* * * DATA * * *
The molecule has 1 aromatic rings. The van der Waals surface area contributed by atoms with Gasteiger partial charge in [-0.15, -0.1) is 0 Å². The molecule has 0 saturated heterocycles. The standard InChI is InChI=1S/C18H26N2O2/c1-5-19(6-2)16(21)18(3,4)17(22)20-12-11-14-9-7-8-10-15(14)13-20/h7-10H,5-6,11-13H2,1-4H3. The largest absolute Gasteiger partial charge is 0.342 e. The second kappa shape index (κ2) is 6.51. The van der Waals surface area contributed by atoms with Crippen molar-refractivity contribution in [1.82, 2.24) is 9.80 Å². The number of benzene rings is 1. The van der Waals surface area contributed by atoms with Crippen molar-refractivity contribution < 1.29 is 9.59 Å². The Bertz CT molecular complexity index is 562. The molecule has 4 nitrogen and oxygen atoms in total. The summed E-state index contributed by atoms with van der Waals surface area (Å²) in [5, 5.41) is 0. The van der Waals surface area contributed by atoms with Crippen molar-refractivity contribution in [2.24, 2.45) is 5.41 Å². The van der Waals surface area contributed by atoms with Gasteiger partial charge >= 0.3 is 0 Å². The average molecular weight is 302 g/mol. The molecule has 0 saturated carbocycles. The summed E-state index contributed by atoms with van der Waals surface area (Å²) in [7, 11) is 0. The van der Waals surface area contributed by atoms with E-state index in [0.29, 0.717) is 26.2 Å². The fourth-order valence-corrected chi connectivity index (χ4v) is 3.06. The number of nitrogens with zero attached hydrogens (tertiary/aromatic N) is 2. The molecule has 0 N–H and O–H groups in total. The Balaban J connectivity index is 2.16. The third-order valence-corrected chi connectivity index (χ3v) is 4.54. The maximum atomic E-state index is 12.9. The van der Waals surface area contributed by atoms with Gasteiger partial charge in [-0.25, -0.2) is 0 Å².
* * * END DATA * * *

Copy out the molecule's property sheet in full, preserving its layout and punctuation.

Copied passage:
The molecule has 1 aromatic rings. The van der Waals surface area contributed by atoms with Gasteiger partial charge in [-0.15, -0.1) is 0 Å². The molecule has 0 saturated heterocycles. The standard InChI is InChI=1S/C18H26N2O2/c1-5-19(6-2)16(21)18(3,4)17(22)20-12-11-14-9-7-8-10-15(14)13-20/h7-10H,5-6,11-13H2,1-4H3. The largest absolute Gasteiger partial charge is 0.342 e. The second kappa shape index (κ2) is 6.51. The van der Waals surface area contributed by atoms with Crippen molar-refractivity contribution in [1.82, 2.24) is 9.80 Å². The number of benzene rings is 1. The van der Waals surface area contributed by atoms with Crippen molar-refractivity contribution < 1.29 is 9.59 Å². The Bertz CT molecular complexity index is 562. The molecule has 4 nitrogen and oxygen atoms in total. The summed E-state index contributed by atoms with van der Waals surface area (Å²) in [5, 5.41) is 0. The van der Waals surface area contributed by atoms with Crippen molar-refractivity contribution in [2.24, 2.45) is 5.41 Å². The van der Waals surface area contributed by atoms with Gasteiger partial charge >= 0.3 is 0 Å². The average molecular weight is 302 g/mol. The molecule has 0 saturated carbocycles. The summed E-state index contributed by atoms with van der Waals surface area (Å²) in [7, 11) is 0. The van der Waals surface area contributed by atoms with E-state index in [0.29, 0.717) is 26.2 Å². The fourth-order valence-corrected chi connectivity index (χ4v) is 3.06. The number of nitrogens with zero attached hydrogens (tertiary/aromatic N) is 2. The molecule has 0 N–H and O–H groups in total. The Balaban J connectivity index is 2.16. The third-order valence-corrected chi connectivity index (χ3v) is 4.54. The maximum atomic E-state index is 12.9. The van der Waals surface area contributed by atoms with Gasteiger partial charge in [-0.25, -0.2) is 0 Å².